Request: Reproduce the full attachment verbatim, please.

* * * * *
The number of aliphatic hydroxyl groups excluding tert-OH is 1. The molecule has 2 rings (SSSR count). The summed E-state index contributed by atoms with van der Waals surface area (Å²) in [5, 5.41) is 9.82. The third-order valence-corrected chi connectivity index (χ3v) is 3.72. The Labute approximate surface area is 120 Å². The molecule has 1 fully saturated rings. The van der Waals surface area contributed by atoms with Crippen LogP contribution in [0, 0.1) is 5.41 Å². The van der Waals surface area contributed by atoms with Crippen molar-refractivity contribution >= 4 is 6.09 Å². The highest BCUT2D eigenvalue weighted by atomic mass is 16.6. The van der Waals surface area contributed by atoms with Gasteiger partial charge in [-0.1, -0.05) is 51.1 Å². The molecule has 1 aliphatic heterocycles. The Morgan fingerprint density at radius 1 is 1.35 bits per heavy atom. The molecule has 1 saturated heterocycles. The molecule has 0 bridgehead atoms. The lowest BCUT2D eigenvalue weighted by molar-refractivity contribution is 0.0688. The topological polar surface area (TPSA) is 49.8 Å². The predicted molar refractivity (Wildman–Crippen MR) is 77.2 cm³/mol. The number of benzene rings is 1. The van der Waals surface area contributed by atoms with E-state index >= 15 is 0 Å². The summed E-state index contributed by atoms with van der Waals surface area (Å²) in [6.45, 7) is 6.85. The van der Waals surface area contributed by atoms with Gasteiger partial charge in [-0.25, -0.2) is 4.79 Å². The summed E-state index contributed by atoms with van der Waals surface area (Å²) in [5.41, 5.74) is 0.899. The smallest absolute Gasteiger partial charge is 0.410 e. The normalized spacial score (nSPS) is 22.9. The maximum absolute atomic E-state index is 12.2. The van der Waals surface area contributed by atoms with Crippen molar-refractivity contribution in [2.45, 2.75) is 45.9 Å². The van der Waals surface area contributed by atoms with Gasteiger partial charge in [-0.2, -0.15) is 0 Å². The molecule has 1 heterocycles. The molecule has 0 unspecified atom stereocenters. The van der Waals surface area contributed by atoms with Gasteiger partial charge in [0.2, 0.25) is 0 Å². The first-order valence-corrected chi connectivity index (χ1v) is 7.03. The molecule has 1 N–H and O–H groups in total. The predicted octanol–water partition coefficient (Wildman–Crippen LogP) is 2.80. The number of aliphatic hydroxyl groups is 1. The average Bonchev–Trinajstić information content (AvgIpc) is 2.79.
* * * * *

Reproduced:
The number of aliphatic hydroxyl groups excluding tert-OH is 1. The molecule has 2 rings (SSSR count). The summed E-state index contributed by atoms with van der Waals surface area (Å²) in [5, 5.41) is 9.82. The third-order valence-corrected chi connectivity index (χ3v) is 3.72. The Labute approximate surface area is 120 Å². The molecule has 1 fully saturated rings. The van der Waals surface area contributed by atoms with Crippen LogP contribution in [0, 0.1) is 5.41 Å². The van der Waals surface area contributed by atoms with Crippen molar-refractivity contribution >= 4 is 6.09 Å². The highest BCUT2D eigenvalue weighted by atomic mass is 16.6. The van der Waals surface area contributed by atoms with Gasteiger partial charge in [-0.1, -0.05) is 51.1 Å². The molecule has 1 aliphatic heterocycles. The Morgan fingerprint density at radius 1 is 1.35 bits per heavy atom. The molecule has 1 saturated heterocycles. The molecule has 0 bridgehead atoms. The lowest BCUT2D eigenvalue weighted by molar-refractivity contribution is 0.0688. The topological polar surface area (TPSA) is 49.8 Å². The predicted molar refractivity (Wildman–Crippen MR) is 77.2 cm³/mol. The number of benzene rings is 1. The van der Waals surface area contributed by atoms with E-state index >= 15 is 0 Å². The summed E-state index contributed by atoms with van der Waals surface area (Å²) in [6.45, 7) is 6.85. The van der Waals surface area contributed by atoms with Gasteiger partial charge in [-0.25, -0.2) is 4.79 Å². The summed E-state index contributed by atoms with van der Waals surface area (Å²) in [5.41, 5.74) is 0.899. The smallest absolute Gasteiger partial charge is 0.410 e. The normalized spacial score (nSPS) is 22.9. The maximum absolute atomic E-state index is 12.2. The van der Waals surface area contributed by atoms with Crippen molar-refractivity contribution in [2.45, 2.75) is 45.9 Å². The van der Waals surface area contributed by atoms with Gasteiger partial charge in [-0.2, -0.15) is 0 Å². The molecule has 1 heterocycles. The molecule has 0 unspecified atom stereocenters. The van der Waals surface area contributed by atoms with Gasteiger partial charge in [0.2, 0.25) is 0 Å². The first-order valence-corrected chi connectivity index (χ1v) is 7.03. The molecule has 1 N–H and O–H groups in total. The predicted octanol–water partition coefficient (Wildman–Crippen LogP) is 2.80. The number of aliphatic hydroxyl groups is 1. The average Bonchev–Trinajstić information content (AvgIpc) is 2.79.